The UK is looking toward a "new partnership" with Europe after Brexit, the Queen has said.
Speaking at a state banquet for the King of the Netherlands, the Queen said the "enduring alliance" between the two countries remained strong.
"As innovators, traders and internationalists we look with confidence to the future," she added.
Earlier, King Willem-Alexander said it "saddens us" to see the UK leave the EU but "Brexit does not mean farewell".
The king reiterated the comments in a speech at the banquet, but stressed he respected the decision of the 2016 referendum.
He also went on to praise the Queen, describing her as "most fearless Bond Girl ever" as he referred to the film shown at the London 2012 Olympics opening ceremony in which the monarch featured alongside 007 actor Daniel Craig.
The king and his wife Queen Maxima are taking part in a state visit to the UK.
As UK politics continues to be dominated and divided by Brexit, the Queen touched on Britain's departure from the EU next March in her speech at Buckingham Palace.
She referred to the state visit of the king's grandmother, Queen Juliana, in 1972.
Recalling her speech on that occasion, the Queen said she had mentioned the two nations' relationship would become "increasingly important as a new configuration of Europe was emerging".
She then added: "As we look toward a new partnership with Europe, it is our shared values and commitment to each other, that are our greatest asset."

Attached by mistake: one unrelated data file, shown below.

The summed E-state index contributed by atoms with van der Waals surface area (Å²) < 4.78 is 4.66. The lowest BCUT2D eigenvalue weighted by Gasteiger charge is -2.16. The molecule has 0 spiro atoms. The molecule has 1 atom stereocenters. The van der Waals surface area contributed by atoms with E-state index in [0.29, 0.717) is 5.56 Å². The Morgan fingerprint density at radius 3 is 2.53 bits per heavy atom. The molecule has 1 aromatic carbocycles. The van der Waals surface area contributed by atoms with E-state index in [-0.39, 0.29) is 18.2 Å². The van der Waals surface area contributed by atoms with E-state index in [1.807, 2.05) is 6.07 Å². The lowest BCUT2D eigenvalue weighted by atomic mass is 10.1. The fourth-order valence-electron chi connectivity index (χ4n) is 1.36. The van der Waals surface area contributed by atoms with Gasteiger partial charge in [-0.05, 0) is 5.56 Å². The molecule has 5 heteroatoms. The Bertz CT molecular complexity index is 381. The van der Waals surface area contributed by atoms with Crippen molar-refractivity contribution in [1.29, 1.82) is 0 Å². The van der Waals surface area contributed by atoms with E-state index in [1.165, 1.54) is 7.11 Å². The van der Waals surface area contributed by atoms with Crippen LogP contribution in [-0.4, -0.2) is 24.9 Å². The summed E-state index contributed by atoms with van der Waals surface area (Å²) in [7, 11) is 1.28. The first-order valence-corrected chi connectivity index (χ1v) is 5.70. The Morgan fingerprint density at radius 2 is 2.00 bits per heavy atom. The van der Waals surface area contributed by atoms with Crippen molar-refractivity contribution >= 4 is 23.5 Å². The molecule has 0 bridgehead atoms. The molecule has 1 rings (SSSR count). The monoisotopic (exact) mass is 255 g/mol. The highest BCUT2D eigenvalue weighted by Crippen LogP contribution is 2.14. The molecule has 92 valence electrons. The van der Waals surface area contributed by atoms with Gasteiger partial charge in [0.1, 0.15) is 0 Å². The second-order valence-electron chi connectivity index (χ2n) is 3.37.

Prime Minister Theresa May, the Prince of Wales and the Duchess of Cornwall, and the Duke of Cambridge were at the banquet, along with senior members of the Cabinet and leading figures from British and Dutch life.
Labour leader Jeremy Corbyn met the Dutch king earlier in the day and was represented by shadow foreign secretary Emily Thornberry.
Earlier, the Dutch royals were escorted by the Prince of Wales and the Duchess of Cornwall from the Dutch embassy to Whitehall.
Speaking in the Palace of Westminster's Royal Gallery, to an audience including Mrs May, Foreign Secretary Jeremy Hunt and Home Secretary Sajid Javid, King Willem-Alexander said 100,000 Dutch citizens in Britain and the 50,000 Britons living in the Netherlands were valued as "employees, colleagues, neighbours or volunteers".
"They feel at home in their local community and their contribution to society is valued, whether as employees, colleagues, neighbours or volunteers," he said.
"Every day they prove how good the match is between the British and the Dutch.
"Yet all these individuals now live under the shadow of uncertainty about their future status.
"I understand how difficult this is for them and I trust this uncertainty will be resolved."
The UK government has promised to guarantee the rights of EU nationals after Brexit, even in the absence of a deal with the EU.